Plans envisage Scottish independence from March 2016
Tuesday, 05 February 2013

The Scottish government has drawn up a detailed paper outlining the possible transition to independence, BBC Scotland can reveal.


Under the plans, based on a "yes" vote in a 2014 referendum, independence day for Scotland would be in March 2016.

The first elections to an independent parliament would follow in May.

The paper challenges UK ministers to open talks on the transition now, but the prime minister has said he will not pre-negotiate independence.

The plans - 'Scotland's Future: from the referendum to independence and a written constitution' - have been produced by the Scottish government, with a foreword provided by Deputy First Minister Nicola Sturgeon.

They set out the transition from a "yes" vote in the autumn 2014 referendum to independence day in March 2016.

It is envisaged that Scottish ministers would join with other parties and civic Scotland in negotiating the terms of independence with the UK government.

That would result in a" legal constitutional platform" comprising the division of assets and liabilities, new global connections, including with the EU, and Scotland's retention of the monarchy.

The paper says Scotland should have a written constitution "which reflects the values of the people of Scotland".

It says the preparation of that constitution should commence after independence "under the auspices of the independent Scottish Parliament".

It goes on: "When the process of determining the constitution gets under way, the Scottish government will be just one of many voices."

SNP leaders want the legislation which would create an independent Scotland enacted at Holyrood, by agreement with the UK.

Under the plans, Westminster's legislative role would be to end the Treaty of Union.

The paper says: "The Scottish government's intention is that after a 'yes' vote in 2014, arrangements will be made, in the spirit of the Edinburgh Agreement, for the transfer of sovereignty to the people of Scotland in time for the 2016 Scottish Parliamentary elections and for a constitutional platform to be put in place that will provide the basis on which our independent parliament and government will operate."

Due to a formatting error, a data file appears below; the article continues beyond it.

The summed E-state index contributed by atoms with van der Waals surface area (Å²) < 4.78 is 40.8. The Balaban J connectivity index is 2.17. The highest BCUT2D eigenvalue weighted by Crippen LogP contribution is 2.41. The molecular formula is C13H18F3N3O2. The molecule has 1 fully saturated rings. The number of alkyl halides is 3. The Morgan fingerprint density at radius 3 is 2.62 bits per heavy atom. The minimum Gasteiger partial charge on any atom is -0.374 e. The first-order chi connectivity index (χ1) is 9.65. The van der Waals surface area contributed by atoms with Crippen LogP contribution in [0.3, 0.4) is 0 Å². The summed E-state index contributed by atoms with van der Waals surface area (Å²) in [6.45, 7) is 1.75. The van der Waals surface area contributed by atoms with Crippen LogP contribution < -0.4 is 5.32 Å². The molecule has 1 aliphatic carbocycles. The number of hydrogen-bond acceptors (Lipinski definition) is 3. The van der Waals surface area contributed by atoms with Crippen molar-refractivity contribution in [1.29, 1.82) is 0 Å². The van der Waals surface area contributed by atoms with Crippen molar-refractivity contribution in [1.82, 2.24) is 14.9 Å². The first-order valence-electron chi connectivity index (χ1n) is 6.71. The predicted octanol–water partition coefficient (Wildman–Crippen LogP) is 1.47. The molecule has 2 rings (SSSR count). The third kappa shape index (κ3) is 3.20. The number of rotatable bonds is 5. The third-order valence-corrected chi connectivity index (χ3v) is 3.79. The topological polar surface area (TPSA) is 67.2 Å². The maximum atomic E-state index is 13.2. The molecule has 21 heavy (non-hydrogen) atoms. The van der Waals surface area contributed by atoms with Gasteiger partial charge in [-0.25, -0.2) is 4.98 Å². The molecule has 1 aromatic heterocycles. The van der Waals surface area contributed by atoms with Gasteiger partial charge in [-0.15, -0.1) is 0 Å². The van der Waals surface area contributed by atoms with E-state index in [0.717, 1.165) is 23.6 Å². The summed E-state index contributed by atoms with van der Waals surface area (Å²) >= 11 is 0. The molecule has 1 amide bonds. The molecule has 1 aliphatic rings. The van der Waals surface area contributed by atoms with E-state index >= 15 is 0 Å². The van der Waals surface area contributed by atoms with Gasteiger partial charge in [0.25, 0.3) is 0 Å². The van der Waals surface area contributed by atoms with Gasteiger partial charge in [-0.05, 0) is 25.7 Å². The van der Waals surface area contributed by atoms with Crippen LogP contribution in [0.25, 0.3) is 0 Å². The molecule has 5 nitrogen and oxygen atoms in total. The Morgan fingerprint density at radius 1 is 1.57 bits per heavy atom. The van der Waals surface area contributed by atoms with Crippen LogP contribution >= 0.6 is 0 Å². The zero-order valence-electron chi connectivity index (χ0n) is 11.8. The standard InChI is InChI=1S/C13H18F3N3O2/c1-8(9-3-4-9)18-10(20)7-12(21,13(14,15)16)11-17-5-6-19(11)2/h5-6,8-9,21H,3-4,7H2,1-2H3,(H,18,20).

The Scottish government also uses the paper to repeat calls for the government at Westminster to engage in "preparatory discussions" about the transition to independence in the event of a "yes" vote.

The paper says: "The Electoral Commission has recommended that the Scottish and UK governments should engage in such discussions to agree the process that will follow a 'yes' vote.

"The Scottish government agrees and looks to the UK government to work with it to that end."

UK ministers have said they have already begun setting out views on the post-referendum process.

However, David Cameron has said he would not ''pre-negotiate Scotland's exit from the United Kingdom".

And head of the pro-Union Better Together campaign Alistair Darling said the Scottish government plans lacked credibility.

He told BBC Radio Scotland's Good Morning Scotland programme: "What they are saying is that in less than a year you can break all the ties of the past and you can fix something entirely new.

"When you consider the currency, how you divide pensions, how we allocate debt, defence, let alone Europe, these are all issues in which the Scottish government is not going to tell us their position until the end of this year, less than 10 months before a referendum."

Scottish Liberal Democrat leader Willie Rennie MSP said: "The SNP have hopelessly underestimated the scale and complexity of this. They would have to negotiate over 14,000 international treaties, a currency, the division of assets, membership of Nato and the host of international organisations.

"To say they will bang all this through in just 16 months is absurd. This will give most people in Scotland the shivers and fuel suspicion that the SNP are just making it up as they go along."

Scottish Greens are welcoming the publication of proposals by the Scottish Government for the transfer of powers and development of a constitution following a Yes vote in the independence referendum.

Patrick Harvie, co-convener of the Scottish Greens, said: "The approach suggested by the Scottish government will help voters and politicians alike to start considering the practical steps to be taken in the event of a Yes vote, and it will become ever clearer that independence will open up new opportunities to improve Scotland from day one."


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